Filosofian tohtori Norrgård Stefan

144000 €

Climate, culture, and society. The Climatic History of Finland during the 18th Century

Tieteellinen tutkimus / siihen pohjautuva työ | Kolmivuotinen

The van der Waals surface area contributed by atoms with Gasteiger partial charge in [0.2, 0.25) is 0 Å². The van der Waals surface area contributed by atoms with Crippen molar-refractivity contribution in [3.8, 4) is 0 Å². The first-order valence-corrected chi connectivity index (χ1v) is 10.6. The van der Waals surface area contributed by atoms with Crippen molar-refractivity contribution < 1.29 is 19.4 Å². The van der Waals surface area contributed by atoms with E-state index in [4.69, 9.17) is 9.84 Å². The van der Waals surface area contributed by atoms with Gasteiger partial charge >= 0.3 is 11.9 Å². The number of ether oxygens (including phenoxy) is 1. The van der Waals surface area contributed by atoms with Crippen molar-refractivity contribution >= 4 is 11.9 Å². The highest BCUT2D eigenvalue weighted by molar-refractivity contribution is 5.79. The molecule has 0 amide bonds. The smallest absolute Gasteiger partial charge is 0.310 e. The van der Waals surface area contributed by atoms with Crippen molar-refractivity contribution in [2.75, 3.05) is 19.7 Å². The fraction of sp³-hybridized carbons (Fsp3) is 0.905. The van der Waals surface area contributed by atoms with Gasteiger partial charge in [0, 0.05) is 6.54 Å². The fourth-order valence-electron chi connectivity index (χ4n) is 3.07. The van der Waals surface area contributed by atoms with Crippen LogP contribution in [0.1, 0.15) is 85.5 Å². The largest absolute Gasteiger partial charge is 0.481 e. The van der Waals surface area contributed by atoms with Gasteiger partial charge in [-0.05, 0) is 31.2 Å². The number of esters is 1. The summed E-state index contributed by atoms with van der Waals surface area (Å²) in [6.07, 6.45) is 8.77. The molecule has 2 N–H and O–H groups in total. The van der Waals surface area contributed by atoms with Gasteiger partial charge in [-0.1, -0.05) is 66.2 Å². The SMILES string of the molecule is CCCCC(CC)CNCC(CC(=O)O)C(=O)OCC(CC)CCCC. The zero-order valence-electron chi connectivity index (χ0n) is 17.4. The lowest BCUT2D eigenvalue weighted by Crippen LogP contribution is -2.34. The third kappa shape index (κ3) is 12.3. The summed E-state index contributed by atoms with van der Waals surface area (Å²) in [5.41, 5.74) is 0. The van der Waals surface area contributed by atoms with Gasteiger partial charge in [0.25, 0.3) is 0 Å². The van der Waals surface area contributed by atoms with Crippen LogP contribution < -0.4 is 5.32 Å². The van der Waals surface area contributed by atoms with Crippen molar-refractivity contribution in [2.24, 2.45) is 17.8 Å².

Was climate ‘a cause’ or ‘the cause’ to the plagues, harvest failures, and political crises that characterised Finland in the 18th century? Attempts to answer this question appeared in the 1980s and 1990s, but the attempts fell short due to the lack of climate series. Since then, climate history and cultural history have commonly been written separately. However, in the 21st century, global warming created a need for an improved understanding of historical climates. This has resulted in various types of climate series examining climatic development in different parts of Finland during the 18th century. CLiCS will use these series to compile a climatic chronology and examine what part climate played in the cultural history of Finland during the 18th century. Observations of extreme events (e.g. droughts, forest fires, ice jam floods) found in historical records such as personal diaries, letters and official reports are included to examine how societies adopted and reacted to climatic stress. A scientific revolution emerged during the Enlightenment and the 18th century became a key period in the birth of climatology and meteorology. Meteorological instruments became readily available, which caused a scientific curiosity regarding the benefits arising from the possibility to predict future weather patterns. In the epicentre of this scientific revolution was Professor Johan Leche (1704–1764), whose studies gave birth to two long-term climate series. Leche was one of several pioneering scientists, but he has managed to escape the magnifying glass of environmental historians. CLiCS will examine Leche by placing him in the cultural and scientific context of climate history, ideas, and climate sciences. CLiCS is an interdisciplinary project that will bridge the gap between history and the natural sciences. The objective will be to create a novel interpretation of the climatic and cultural history of Finland during the 18th century.